Ryan Symington, 30, pleaded guilty to dangerous driving causing the death of Marco Corbin and leaving the scene of the accident four years ago.
The proceedings were briefly interrupted after one of the victim's three brothers cursed at Symington in the emotionally charged courtroom.
"Nothing this court does will bring Marco Corbin back," said provincial court Judge Gale Sinclair. "And it is even more tragic that when Marco died, his family died emotionally with him."
"The sentence, I know, will be totally unacceptable to Mr. Corbin's family. However, I am bound by precedent."
Court heard Symington had been drinking vodka and beer throughout the day on Aug. 16, 2011, while driving his boat on Osoyoos Lake.
Around 9:15 p.m., Symington's boat hit a tube on which Corbin and two other men were riding as it was being towed by a vessel.
Witnesses on Symington's boat told police they urged him to stop and help, but he refused and said he'd probably hit a log, Crown lawyer Mallory Treddenick told court.
Symington eventually called 911 and told the operator that someone was dying in the middle of the lake but offered no other details, Treddenick said.
He then drove back to the boat that had been towing Corbin and, after promising to follow the driver back to shore, went to Haynes Point.
There, he instructed people who were with him to tell police that a man with Hells Angels tattoos was driving his boat, Treddenick said.
Back on shore, bystanders, including a doctor and off-duty firefighter, tried unsuccessfully to revive Corbin. An autopsy later determined he died of head trauma.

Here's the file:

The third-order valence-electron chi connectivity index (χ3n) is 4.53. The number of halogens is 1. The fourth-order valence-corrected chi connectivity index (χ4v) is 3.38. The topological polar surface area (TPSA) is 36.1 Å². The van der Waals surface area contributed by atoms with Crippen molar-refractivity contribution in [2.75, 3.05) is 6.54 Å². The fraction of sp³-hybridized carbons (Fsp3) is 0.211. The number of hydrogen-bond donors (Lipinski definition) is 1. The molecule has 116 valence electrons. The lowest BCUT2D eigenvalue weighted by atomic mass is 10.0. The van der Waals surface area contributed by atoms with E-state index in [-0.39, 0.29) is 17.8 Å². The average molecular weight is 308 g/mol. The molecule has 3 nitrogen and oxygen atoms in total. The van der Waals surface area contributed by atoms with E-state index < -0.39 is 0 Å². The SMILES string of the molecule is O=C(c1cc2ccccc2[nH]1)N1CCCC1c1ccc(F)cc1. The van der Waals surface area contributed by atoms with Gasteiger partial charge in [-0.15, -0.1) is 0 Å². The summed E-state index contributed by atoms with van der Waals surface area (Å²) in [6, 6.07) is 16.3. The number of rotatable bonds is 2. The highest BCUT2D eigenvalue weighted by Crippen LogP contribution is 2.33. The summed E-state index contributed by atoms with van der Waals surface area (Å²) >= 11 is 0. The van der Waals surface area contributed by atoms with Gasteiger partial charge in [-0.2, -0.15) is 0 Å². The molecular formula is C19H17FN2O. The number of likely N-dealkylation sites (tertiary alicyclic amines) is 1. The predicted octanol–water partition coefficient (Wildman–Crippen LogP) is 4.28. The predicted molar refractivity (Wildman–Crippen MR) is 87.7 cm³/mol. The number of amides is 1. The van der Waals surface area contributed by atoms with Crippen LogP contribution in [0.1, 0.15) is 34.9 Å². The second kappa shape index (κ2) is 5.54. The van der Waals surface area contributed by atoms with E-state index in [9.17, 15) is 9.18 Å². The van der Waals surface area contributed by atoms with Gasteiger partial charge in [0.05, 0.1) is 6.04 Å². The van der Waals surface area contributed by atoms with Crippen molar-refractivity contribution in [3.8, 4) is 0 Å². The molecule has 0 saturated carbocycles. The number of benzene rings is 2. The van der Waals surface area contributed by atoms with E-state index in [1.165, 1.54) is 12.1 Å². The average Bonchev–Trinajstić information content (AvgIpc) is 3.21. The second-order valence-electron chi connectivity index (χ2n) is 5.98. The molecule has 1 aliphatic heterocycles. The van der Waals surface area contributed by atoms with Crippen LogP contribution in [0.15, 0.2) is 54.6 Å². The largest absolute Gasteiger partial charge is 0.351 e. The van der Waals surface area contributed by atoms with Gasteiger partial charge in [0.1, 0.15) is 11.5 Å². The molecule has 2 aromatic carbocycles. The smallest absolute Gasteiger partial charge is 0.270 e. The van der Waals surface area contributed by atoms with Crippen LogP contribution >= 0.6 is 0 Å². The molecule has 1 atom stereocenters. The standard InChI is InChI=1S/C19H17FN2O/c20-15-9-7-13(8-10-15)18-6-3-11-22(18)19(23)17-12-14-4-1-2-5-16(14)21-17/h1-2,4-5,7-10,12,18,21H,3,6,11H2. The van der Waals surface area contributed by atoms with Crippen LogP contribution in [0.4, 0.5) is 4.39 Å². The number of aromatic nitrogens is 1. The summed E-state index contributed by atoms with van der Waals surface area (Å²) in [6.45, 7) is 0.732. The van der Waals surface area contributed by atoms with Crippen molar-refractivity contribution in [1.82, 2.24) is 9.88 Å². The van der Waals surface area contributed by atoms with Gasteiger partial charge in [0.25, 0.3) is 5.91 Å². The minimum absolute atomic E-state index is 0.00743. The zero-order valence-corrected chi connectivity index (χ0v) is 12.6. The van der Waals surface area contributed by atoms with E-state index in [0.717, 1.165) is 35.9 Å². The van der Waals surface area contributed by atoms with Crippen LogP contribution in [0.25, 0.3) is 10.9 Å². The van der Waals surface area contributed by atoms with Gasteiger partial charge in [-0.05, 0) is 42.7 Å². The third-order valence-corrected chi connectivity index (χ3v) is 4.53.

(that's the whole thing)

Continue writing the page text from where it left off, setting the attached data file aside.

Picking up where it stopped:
In a series of heartbreaking victim impact statements read out in court, Corbin's family described the devastation that followed his death.
His father, Bob Corbin, said he was at the family home in Mission, B.C., when a Mountie came to the door to deliver the news.
"That's when my life stopped. Literally," he said, adding he felt such a "seismic body blow" that he went to the bathroom and overdosed on mediation that his mother had left there.
He said he spent several days in a coma and still deals with "the pain and the poison" of his son's death.
Corbin's mother, Elena Di Giovanni, said her life is now a "war zone of broken doors, broken walls, broken hearts, broken relationships, broken lives, broken spirits and broken hope."
Di Giovanni described her son, who was set to attend university on an engineering scholarship in the fall of 2011, as a "true Renaissance man who loved music, learning and life."
Defence lawyer Balfour Der said his client, who has worked as an oil driller and framer and faced a maximum of 14 years in prison, displayed an absence of care but did not commit a deliberate act.
After his lawyer finished, Symington turned to the gallery and said, "Sorry to the family."
Before he was led out of the courtroom in handcuffs, Symington told his wife, who sobbed quietly as his sentence was read, that he loves her. (Penticton Herald)